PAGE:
France will close all schools and universities on Monday in preparation for a surge in coronavirus infections. But in Nice, people seem to have greeted the news with a collective shrug.
There are 2,800 coronavirus cases in France. And residents are being careful. When I instinctively reached out to shake a friend’s hand, he politely stepped back and waved me off. No one wants to get infected.
(Note: This is an adaptation of my podcast. Listen to the full episode here.)
But talk to people about the reaction to coronavirus — especially the U.S. travel ban — and you’ll get a lot of eye-rolls. This concept of a “foreign” virus is ridiculed in France. And America’s decision to ban foreigners, but not U.S. citizens, from traveling to the States, is scoffed at by locals.
Coronavirus infections in Nice: Feels like the end of the world
Still, in the context of current events, it kind of feels like the end of the world.
The U.S. stock market is about to have its worst week ever. The travel industry is paralyzed by cancellations. We’re just a half-hour drive from the Italian border, which is locked down. There are reports of hospitals overflowing with coronavirus patients in Italy.
Is this really the apocalypse?
I’ve received a lot of questions about that. The travel industry is getting slammed. Airlines, cruise lines and hotels continue to loosen their refund rules almost by the minute. I couldn’t keep up all of them for a USA Today column on the topic. That story posted online this morning, by the way.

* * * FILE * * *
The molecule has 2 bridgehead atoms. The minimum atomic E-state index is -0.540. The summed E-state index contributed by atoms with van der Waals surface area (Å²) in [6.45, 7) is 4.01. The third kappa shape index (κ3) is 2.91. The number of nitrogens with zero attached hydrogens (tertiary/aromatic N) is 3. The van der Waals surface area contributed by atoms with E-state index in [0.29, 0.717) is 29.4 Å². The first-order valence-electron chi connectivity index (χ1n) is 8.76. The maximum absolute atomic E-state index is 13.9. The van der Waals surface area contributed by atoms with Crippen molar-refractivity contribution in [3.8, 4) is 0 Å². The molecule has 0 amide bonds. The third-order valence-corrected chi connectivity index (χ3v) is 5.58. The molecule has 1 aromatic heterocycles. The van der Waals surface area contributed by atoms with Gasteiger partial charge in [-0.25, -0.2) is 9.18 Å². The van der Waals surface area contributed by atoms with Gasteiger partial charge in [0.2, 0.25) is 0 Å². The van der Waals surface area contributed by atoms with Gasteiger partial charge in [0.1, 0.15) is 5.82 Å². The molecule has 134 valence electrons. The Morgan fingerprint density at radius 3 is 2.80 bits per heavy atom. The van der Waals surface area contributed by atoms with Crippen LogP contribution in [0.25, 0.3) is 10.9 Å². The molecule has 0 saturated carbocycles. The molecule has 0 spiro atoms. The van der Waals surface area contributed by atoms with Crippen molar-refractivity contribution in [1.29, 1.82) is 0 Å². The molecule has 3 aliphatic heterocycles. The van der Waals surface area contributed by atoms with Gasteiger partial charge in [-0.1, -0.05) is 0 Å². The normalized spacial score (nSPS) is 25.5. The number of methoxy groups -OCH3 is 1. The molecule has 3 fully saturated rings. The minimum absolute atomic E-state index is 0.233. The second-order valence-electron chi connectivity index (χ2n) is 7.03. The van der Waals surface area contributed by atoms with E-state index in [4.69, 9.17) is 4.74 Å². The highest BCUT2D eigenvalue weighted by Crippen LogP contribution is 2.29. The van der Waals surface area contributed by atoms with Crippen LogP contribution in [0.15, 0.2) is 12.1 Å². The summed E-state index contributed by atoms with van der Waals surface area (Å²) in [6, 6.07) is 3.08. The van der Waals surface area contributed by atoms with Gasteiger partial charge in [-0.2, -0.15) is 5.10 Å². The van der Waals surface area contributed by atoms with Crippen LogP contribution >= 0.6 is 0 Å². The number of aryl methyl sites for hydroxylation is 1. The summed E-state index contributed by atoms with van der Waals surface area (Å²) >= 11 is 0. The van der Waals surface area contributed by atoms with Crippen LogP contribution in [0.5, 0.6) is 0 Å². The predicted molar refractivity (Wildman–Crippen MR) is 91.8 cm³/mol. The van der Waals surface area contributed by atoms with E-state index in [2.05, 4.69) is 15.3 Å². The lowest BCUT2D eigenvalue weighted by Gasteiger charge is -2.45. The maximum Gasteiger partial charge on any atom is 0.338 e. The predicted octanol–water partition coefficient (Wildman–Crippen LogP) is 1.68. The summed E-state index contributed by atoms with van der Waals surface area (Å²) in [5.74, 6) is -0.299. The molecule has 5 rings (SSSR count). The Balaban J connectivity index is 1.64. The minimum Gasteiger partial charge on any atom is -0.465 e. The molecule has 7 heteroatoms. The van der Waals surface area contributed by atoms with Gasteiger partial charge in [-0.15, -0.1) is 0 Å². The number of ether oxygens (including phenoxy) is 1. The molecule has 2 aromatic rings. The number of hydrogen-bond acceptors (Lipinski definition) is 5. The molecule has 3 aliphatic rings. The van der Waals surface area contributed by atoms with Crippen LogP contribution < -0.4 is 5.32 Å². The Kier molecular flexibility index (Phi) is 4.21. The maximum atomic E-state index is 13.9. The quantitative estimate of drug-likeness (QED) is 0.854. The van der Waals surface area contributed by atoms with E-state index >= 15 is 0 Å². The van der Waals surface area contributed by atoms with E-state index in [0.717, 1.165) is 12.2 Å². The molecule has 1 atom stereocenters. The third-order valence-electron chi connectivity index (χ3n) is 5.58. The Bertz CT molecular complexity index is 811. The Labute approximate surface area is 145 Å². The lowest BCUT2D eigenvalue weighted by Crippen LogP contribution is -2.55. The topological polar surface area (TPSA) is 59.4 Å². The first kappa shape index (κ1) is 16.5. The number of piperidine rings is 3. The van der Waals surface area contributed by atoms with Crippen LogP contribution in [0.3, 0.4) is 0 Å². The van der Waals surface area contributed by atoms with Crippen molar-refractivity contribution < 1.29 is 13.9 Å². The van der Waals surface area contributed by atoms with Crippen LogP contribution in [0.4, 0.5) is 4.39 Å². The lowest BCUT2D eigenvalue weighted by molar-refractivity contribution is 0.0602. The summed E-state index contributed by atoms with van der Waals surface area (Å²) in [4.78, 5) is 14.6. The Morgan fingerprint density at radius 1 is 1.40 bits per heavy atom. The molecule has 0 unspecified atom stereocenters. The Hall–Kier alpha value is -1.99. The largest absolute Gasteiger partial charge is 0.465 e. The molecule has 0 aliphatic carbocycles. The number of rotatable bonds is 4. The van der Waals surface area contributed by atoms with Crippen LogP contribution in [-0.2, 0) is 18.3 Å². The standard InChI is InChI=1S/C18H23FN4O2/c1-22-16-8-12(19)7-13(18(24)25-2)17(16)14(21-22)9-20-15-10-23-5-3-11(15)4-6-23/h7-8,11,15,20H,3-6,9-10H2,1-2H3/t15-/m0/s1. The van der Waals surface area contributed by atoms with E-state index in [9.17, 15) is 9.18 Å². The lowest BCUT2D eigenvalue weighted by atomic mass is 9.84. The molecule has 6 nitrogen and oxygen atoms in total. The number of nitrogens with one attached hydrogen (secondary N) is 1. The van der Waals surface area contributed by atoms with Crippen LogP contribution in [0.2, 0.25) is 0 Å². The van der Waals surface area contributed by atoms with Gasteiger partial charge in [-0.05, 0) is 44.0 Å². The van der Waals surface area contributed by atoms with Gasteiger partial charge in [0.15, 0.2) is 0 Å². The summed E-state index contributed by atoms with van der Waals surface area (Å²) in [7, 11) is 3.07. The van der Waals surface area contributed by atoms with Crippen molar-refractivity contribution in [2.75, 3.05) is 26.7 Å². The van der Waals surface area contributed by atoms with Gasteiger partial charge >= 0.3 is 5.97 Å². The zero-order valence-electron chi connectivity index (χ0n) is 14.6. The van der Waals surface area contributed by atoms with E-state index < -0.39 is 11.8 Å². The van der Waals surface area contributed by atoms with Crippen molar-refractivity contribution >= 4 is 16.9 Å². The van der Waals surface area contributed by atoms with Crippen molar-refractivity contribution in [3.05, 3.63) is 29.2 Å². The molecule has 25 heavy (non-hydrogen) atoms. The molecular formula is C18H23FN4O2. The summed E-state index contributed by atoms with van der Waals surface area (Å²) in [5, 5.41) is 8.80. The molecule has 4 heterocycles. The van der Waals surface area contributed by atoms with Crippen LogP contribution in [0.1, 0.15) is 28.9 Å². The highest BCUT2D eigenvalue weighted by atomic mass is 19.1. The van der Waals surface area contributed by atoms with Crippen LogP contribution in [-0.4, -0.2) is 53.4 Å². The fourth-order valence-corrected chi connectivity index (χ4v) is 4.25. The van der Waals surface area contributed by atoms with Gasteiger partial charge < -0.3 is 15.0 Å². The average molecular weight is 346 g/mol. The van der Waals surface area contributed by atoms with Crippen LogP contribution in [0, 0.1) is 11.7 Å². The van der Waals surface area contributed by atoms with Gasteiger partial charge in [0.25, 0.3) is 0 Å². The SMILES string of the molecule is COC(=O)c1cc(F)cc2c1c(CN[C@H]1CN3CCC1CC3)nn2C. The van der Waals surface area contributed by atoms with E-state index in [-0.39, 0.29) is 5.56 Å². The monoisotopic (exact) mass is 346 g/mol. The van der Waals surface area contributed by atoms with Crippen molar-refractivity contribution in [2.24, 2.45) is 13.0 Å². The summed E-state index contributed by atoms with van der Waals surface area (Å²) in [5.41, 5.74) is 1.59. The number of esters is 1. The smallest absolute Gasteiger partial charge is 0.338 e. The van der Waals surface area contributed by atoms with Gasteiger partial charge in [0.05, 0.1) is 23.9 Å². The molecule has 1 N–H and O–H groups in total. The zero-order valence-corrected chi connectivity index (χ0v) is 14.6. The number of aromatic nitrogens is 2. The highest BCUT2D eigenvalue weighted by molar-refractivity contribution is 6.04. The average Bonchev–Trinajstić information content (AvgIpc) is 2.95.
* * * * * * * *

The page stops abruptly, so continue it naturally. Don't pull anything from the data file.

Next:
This is worse than 9/11, worse than anything I’ve ever seen.
But it’s not the end of the world. At some point in the near future, the virus will stop spreading. And on the day that happens, you can bet that airlines will raise fares. Hotels will tighten their refund requirements again. And cruise lines will go back to their old, restrictive policies.
France travel advice: Is it time to book?
I have a little irreverent advice, inspired by my French friends. As a smart traveler, you have to be a step ahead of the madness. Know that this will blow over. If you want to take a discounted cruise, and you see an attractive price, book now. Same thing for airfares or hotel rooms. Yeah, it’s a little risky, but think of the rewards — once-in-a-lifetime bargains!
I kind of like the French approach to coronavirus. It’s sensible and pragmatic. Epidemics and world wars have shaped public sentiment. They’ve seen it all here.
Take precautions, but don’t overreact. Here in Nice, friends are still getting together but they’re keeping a safe distance — no kissing. The stores are still open. And the restaurants. What kind of life is it without good food?
When you think of the end of the world, you imagine it happening in a dystopian future-scape like downtown Atlanta. You don’t think of Nice.
Nice is tidy and — well, nice.
Take a walk along the Promenade des Anglais on an afternoon, and you can see people sunbathing along the Mediterranean. They’re enjoying the warm spring weather and sunshine, seemingly without a care in the world.
But a storm is coming. And everyone here knows it.